Buying a Small Business
Program Dates and Fee
There are no scheduled offerings of this program at this time.
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Small business ownership presents extraordinary opportunities for individuals who seek to build wealth, change careers, or become their own managers.
Buying a Small Business is a hands-on, applied one-day program that delves deeply into the challenges, process, and peculiarities of buying a small business. Participants explore the intricacies of planning, evaluating and negotiating to buy a small business from a family-controlled or privately owned enterprise. Key aspects of financing and equity structure alternatives are explored, in addition to the industry peculiarities of acquiring a small business. “Small Business” can be defined many ways but our definition encompasses all enterprises with revenue or enterprise value of less than $3 million to $5 million. The program is practical in approach and covers a range of critical issues in one day.
The goal of this program is to provide participants with the knowledge and tools to tackle small business acquisitions and investment opportunities. Through an exploration of the key dynamics associated with buying a small business, entrepreneurs gain an understanding of the reality of information gathering, negotiations, capital plan negotiations, and dealing with the potential challenges born out of the process or lack of a process.
The program features a carefully structured blend of lectures, case studies, discussions, and an action learning assignment. The curriculum moves quickly through the phases and components of the small business acquisition process and the tactics needed to be successful. Mini-cases and deal books will be used throughout the program to allow participants to practice the process of buying a small business in a realistic and market-oriented way.
Specific program topic areas include:
- Self-Analysis—is buying a small business right for me?
- The M&A process for a small business buy
- Sourcing business opportunities
- Peculiarities of the small business and links to the “buy”
- Valuation processes and alternatives
- Deal structure alternatives
- Seller objectives and psychology
- Financing alternatives
- “The Info Game” and links to due diligence
- Negotiating a small business purchase
- Purchase and sale agreements
- Running a small business
- Passive income purchases
Ninety percent of small business buyers are first-time buyers, who are not sure what type of business to buy and have less than $100,000 in capital. Buying a Small Business is designed for entrepreneurs who seek investment opportunities through small business acquisition. Because the program encourages personal evaluation, it also is appropriate for aspiring entrepreneurs who are exploring the idea of buying a small business in order to build wealth or for a career change and to be their own managers.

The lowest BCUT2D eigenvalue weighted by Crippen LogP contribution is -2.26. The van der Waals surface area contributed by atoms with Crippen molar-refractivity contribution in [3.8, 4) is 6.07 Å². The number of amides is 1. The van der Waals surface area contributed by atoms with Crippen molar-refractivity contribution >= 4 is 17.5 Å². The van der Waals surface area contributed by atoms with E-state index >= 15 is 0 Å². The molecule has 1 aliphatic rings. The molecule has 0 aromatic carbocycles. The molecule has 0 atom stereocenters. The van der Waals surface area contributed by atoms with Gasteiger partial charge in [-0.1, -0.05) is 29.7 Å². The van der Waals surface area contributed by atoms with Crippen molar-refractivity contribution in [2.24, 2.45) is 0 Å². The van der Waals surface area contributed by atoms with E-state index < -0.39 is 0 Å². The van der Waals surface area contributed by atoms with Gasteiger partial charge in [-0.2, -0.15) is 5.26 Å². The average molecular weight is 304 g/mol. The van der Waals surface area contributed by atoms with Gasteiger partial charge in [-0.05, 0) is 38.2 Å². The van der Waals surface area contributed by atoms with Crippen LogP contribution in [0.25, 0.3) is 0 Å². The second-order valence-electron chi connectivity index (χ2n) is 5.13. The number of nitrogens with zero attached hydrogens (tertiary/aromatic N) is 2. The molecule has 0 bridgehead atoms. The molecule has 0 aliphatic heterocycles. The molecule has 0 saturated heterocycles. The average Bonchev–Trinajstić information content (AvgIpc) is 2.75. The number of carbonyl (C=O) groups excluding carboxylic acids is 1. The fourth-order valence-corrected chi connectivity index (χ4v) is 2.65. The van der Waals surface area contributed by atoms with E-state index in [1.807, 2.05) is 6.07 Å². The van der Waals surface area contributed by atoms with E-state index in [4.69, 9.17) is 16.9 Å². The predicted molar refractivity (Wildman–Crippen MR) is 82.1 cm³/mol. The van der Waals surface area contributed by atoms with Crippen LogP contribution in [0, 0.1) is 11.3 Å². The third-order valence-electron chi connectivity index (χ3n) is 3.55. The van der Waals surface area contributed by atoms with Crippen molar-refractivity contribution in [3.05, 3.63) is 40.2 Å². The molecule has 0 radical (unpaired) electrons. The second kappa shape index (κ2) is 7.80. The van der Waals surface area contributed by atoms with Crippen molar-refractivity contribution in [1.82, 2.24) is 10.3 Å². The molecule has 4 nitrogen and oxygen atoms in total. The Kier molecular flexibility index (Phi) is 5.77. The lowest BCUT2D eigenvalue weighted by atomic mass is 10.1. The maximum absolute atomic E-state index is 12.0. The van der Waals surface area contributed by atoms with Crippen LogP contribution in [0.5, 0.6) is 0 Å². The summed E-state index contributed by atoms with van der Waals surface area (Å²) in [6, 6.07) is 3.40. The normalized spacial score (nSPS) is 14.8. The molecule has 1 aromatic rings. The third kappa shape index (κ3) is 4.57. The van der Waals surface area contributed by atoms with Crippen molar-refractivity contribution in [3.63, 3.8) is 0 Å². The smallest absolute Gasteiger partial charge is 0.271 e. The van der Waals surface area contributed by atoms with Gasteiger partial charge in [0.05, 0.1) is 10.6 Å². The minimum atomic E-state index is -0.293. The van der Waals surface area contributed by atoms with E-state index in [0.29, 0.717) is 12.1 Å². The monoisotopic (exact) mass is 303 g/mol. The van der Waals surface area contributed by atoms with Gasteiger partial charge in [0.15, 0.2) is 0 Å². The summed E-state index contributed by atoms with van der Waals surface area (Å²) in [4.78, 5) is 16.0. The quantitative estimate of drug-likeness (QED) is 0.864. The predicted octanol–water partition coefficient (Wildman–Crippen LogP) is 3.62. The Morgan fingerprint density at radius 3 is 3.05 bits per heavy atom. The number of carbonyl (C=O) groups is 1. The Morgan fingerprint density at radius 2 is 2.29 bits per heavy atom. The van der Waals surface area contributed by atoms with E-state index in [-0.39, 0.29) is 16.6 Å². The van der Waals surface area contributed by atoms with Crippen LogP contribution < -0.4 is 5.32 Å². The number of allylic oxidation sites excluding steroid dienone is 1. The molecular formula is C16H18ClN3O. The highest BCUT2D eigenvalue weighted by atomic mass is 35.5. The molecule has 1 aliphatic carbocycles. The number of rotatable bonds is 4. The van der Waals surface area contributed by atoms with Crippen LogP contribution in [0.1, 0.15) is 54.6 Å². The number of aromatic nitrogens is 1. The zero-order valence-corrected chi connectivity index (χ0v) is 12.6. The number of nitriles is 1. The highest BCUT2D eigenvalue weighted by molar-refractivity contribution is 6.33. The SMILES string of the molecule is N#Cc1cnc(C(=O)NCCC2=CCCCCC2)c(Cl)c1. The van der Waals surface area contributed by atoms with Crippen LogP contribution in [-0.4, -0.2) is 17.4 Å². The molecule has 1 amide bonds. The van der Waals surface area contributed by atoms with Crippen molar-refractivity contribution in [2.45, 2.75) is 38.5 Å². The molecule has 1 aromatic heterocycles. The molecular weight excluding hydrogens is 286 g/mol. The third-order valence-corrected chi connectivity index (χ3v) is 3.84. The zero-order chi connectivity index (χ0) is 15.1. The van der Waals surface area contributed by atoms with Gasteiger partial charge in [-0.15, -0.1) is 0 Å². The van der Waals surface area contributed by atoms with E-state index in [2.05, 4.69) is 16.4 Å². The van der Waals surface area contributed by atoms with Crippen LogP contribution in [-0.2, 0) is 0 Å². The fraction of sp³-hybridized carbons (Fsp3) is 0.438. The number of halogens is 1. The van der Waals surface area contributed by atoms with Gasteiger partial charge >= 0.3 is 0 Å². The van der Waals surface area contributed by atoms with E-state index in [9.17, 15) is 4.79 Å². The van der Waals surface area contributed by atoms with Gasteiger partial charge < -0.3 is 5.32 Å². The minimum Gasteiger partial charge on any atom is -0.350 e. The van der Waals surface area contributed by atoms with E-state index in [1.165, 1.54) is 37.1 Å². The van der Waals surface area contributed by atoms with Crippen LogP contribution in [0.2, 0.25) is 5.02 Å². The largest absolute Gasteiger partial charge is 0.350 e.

Professor Kevin Mulvaney teaches in the MBA program at Babson College in courses including M&A for Entrepreneurs and Buying a Small Business. He also mentors students in live consulting projects and serves as Executive in Residence in the Entrepreneurial Studies Program. Mulvaney has bought and sold several businesses himself, so he approaches the topic from an expert practitioner perspective, rather than an academic viewpoint. Many of his students have bought companies before graduation.
Additionally, Mulvaney is the president of Strategic Advisors Group, a specialty consulting firm which advises CEOs and business owners facing important strategic challenges and M&A decisions. Mulvaney has served as an expert witness in Federal Court cases, conducted governance review projects, and mentored management teams and business owners to achieve improved teamwork and results.
Before forming his consulting practice in July 1997, Mulvaney served as president of DRI/McGraw-Hill, the world’s largest econometric publishing, data, and consulting firm with offices in 10 countries. In April 1994, he was hired by McGraw-Hill to lead a successful major financial and strategic makeover of DRI. Mulvaney was recognized for his achievements with the prestigious McGraw-Hill Management Excellence Award. Prior to DRI/McGraw-Hill, he spent 23 years at Bank of Boston where he held a number of executive management positions. From 1992-1993, he led the resurgence of Bank of Boston’s most profitable group, National Banking, achieving strong growth after years of declining asset and profit levels.
Mulvaney has contributed to the success of many enterprises as a member of their boards of directors. His experience includes manufacturing, numerous financial services firms and many nonprofit organizations. He has served as chair of the board, led board committees, and managed strategic planning reviews.